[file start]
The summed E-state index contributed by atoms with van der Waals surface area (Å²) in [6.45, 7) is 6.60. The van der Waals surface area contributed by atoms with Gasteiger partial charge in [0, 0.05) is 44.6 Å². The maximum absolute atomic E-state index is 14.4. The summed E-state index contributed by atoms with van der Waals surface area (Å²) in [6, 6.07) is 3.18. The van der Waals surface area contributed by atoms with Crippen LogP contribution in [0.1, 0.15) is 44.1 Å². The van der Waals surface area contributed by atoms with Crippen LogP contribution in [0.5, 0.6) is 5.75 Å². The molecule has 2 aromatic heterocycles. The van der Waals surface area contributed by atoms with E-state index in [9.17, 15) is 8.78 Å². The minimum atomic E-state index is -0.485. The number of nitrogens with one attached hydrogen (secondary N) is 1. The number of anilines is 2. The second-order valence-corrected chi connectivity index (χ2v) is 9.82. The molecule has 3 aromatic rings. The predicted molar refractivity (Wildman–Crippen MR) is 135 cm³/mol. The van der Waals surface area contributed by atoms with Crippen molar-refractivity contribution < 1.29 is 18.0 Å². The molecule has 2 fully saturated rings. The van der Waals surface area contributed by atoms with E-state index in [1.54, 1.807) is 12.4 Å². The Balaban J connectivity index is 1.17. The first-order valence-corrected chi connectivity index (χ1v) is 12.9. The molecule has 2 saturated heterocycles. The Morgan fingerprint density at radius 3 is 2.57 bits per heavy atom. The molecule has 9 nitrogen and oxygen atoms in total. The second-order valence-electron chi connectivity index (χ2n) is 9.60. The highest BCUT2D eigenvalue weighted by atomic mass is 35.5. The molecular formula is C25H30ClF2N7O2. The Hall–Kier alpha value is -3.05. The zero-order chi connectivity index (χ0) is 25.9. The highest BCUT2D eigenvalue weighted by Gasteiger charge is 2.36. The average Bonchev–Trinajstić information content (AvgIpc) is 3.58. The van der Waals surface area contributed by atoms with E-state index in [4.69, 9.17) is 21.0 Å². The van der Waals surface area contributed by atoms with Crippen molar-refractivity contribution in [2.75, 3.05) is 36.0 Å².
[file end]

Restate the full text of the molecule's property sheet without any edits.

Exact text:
The summed E-state index contributed by atoms with van der Waals surface area (Å²) in [6.45, 7) is 6.60. The van der Waals surface area contributed by atoms with Gasteiger partial charge in [0, 0.05) is 44.6 Å². The maximum absolute atomic E-state index is 14.4. The summed E-state index contributed by atoms with van der Waals surface area (Å²) in [6, 6.07) is 3.18. The van der Waals surface area contributed by atoms with Crippen LogP contribution in [0.1, 0.15) is 44.1 Å². The van der Waals surface area contributed by atoms with Crippen LogP contribution in [0.5, 0.6) is 5.75 Å². The molecule has 2 aromatic heterocycles. The van der Waals surface area contributed by atoms with E-state index in [9.17, 15) is 8.78 Å². The minimum atomic E-state index is -0.485. The number of nitrogens with one attached hydrogen (secondary N) is 1. The number of anilines is 2. The second-order valence-corrected chi connectivity index (χ2v) is 9.82. The molecule has 3 aromatic rings. The predicted molar refractivity (Wildman–Crippen MR) is 135 cm³/mol. The van der Waals surface area contributed by atoms with Crippen molar-refractivity contribution < 1.29 is 18.0 Å². The molecule has 2 fully saturated rings. The van der Waals surface area contributed by atoms with E-state index in [1.54, 1.807) is 12.4 Å². The Balaban J connectivity index is 1.17. The first-order valence-corrected chi connectivity index (χ1v) is 12.9. The molecule has 2 saturated heterocycles. The Morgan fingerprint density at radius 3 is 2.57 bits per heavy atom. The molecule has 9 nitrogen and oxygen atoms in total. The second-order valence-electron chi connectivity index (χ2n) is 9.60. The highest BCUT2D eigenvalue weighted by atomic mass is 35.5. The molecular formula is C25H30ClF2N7O2. The Hall–Kier alpha value is -3.05. The zero-order chi connectivity index (χ0) is 25.9. The highest BCUT2D eigenvalue weighted by Gasteiger charge is 2.36. The average Bonchev–Trinajstić information content (AvgIpc) is 3.58. The van der Waals surface area contributed by atoms with E-state index in [4.69, 9.17) is 21.0 Å². The van der Waals surface area contributed by atoms with Crippen molar-refractivity contribution in [2.75, 3.05) is 36.0 Å².